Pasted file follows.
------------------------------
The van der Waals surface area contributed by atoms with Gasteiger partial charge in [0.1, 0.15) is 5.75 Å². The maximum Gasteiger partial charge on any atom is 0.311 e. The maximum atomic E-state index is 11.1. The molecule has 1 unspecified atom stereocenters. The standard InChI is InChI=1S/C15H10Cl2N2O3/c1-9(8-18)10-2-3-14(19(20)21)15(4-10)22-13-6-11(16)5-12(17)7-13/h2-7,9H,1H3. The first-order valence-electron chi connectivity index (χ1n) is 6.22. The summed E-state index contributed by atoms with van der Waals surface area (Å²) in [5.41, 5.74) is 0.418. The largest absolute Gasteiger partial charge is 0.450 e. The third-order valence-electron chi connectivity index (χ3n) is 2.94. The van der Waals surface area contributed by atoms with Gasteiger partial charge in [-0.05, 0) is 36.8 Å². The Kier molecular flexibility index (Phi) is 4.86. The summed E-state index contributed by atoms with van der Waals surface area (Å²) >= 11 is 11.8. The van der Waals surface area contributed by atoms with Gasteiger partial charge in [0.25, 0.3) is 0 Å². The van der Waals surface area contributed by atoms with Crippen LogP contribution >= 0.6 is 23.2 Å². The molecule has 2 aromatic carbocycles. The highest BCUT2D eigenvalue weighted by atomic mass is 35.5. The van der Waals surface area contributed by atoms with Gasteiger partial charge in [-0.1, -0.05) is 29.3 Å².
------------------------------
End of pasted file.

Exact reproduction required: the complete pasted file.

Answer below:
The van der Waals surface area contributed by atoms with Gasteiger partial charge in [0.1, 0.15) is 5.75 Å². The maximum Gasteiger partial charge on any atom is 0.311 e. The maximum atomic E-state index is 11.1. The molecule has 1 unspecified atom stereocenters. The standard InChI is InChI=1S/C15H10Cl2N2O3/c1-9(8-18)10-2-3-14(19(20)21)15(4-10)22-13-6-11(16)5-12(17)7-13/h2-7,9H,1H3. The first-order valence-electron chi connectivity index (χ1n) is 6.22. The summed E-state index contributed by atoms with van der Waals surface area (Å²) in [5.41, 5.74) is 0.418. The largest absolute Gasteiger partial charge is 0.450 e. The third-order valence-electron chi connectivity index (χ3n) is 2.94. The van der Waals surface area contributed by atoms with Gasteiger partial charge in [-0.05, 0) is 36.8 Å². The Kier molecular flexibility index (Phi) is 4.86. The summed E-state index contributed by atoms with van der Waals surface area (Å²) >= 11 is 11.8. The van der Waals surface area contributed by atoms with Gasteiger partial charge in [0.25, 0.3) is 0 Å². The van der Waals surface area contributed by atoms with Crippen LogP contribution >= 0.6 is 23.2 Å². The molecule has 2 aromatic carbocycles. The highest BCUT2D eigenvalue weighted by atomic mass is 35.5. The van der Waals surface area contributed by atoms with Gasteiger partial charge in [-0.1, -0.05) is 29.3 Å².